On The Road to Big SurPosted by Langly Co. on
Last weekend friends and I took a trip up to Big Sur. We were very informal about the plan. I brought a tent and supplies with no campground reserved. We tried all the typical camping spots in town but naturally everything was booked solid for weeks. The first night we had to set up camp at a hotel in Carmel, not quite glamping and not at all camping. We were lucky to have anywhere to sleep. Appropriately there was a poodle parade going on in town the following day. It was like being in a Christopher Guest film. We shrugged off the faliure with an over priced meal and a beer at the hotel restaurant. The next morning after loosing sleep to a caravan of barking poodles, just when we were about to throw in the white towel, a friend of a friend tipped us off about a campsite that was, "More off the beaten path, Six miles down a bumpy dirt road." We were in a Prius, not quite the off roading machine one would volunteer for such a trip. About a mile away from the campground there was a washout in the dirt road and we had to turn back.
We stopped at a turn-out to take a breather and collect our thoughts, unwilling to accept defeat. We were greeted by a man singing "You are my sunshine" while balancing rabbits on his head.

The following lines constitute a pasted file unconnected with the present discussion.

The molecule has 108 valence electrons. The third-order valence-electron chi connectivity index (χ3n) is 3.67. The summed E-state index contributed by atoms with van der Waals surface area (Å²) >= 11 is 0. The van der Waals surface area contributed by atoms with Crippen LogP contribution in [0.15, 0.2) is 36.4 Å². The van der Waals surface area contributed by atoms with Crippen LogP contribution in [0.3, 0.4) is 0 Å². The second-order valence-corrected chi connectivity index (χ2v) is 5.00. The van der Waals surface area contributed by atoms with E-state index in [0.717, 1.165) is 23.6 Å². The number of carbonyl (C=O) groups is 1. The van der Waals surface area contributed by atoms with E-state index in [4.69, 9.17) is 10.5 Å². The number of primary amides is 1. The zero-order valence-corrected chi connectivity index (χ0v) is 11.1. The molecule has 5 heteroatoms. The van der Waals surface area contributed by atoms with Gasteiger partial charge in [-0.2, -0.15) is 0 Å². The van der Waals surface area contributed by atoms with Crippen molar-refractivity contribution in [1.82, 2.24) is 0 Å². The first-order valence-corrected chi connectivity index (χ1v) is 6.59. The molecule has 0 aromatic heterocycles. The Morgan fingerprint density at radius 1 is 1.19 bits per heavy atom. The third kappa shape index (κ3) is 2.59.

Determined to set up camp, we searched for another route. Two hours later after traveling down another beaten up dirt road. We found the Mecca of all campsites. Nestled 3300 feet above PCH above the clouds we were greeted by a shroud of fog.
Along with fog comes the photo op. through the fog as we neared the campsite we could hear the faint crackling of walkie talkies in the distance. There was chatter about a landing zone and weather conditions. We walked toward the voices and through the fog to find out what all the commotion was about.
Following the voices, we navigated up to what was clearly the highest point in the campgrounds. To our complete surprise we ran into about a dozen Para gliders and Hang Gliders. It was their launch pad. Another immediate photo op, we began snapping away.
Exhausted we set up our tent and did all the things one could hope to do in the raw wilderness thousands of feet above the ocean and millions of miles under the stars.